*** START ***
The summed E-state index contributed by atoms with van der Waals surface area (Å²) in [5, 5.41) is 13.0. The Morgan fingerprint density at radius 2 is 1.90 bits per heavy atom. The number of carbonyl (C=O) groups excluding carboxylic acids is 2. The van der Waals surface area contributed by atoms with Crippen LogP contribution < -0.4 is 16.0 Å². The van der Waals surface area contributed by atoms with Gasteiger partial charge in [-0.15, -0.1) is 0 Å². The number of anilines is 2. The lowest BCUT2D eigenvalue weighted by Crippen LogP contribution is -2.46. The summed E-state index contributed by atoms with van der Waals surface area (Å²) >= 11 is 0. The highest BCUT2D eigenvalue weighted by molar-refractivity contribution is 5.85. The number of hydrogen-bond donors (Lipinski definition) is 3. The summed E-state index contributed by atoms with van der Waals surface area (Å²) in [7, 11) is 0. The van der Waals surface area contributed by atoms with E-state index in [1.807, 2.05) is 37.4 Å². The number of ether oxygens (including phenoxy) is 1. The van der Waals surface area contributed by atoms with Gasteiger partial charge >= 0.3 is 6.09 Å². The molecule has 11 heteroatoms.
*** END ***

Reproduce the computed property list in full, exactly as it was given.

The summed E-state index contributed by atoms with van der Waals surface area (Å²) in [5, 5.41) is 13.0. The Morgan fingerprint density at radius 2 is 1.90 bits per heavy atom. The number of carbonyl (C=O) groups excluding carboxylic acids is 2. The van der Waals surface area contributed by atoms with Crippen LogP contribution < -0.4 is 16.0 Å². The van der Waals surface area contributed by atoms with Gasteiger partial charge in [-0.15, -0.1) is 0 Å². The number of anilines is 2. The lowest BCUT2D eigenvalue weighted by Crippen LogP contribution is -2.46. The summed E-state index contributed by atoms with van der Waals surface area (Å²) >= 11 is 0. The highest BCUT2D eigenvalue weighted by molar-refractivity contribution is 5.85. The number of hydrogen-bond donors (Lipinski definition) is 3. The summed E-state index contributed by atoms with van der Waals surface area (Å²) in [7, 11) is 0. The van der Waals surface area contributed by atoms with E-state index in [1.807, 2.05) is 37.4 Å². The number of ether oxygens (including phenoxy) is 1. The van der Waals surface area contributed by atoms with Gasteiger partial charge >= 0.3 is 6.09 Å². The molecule has 11 heteroatoms.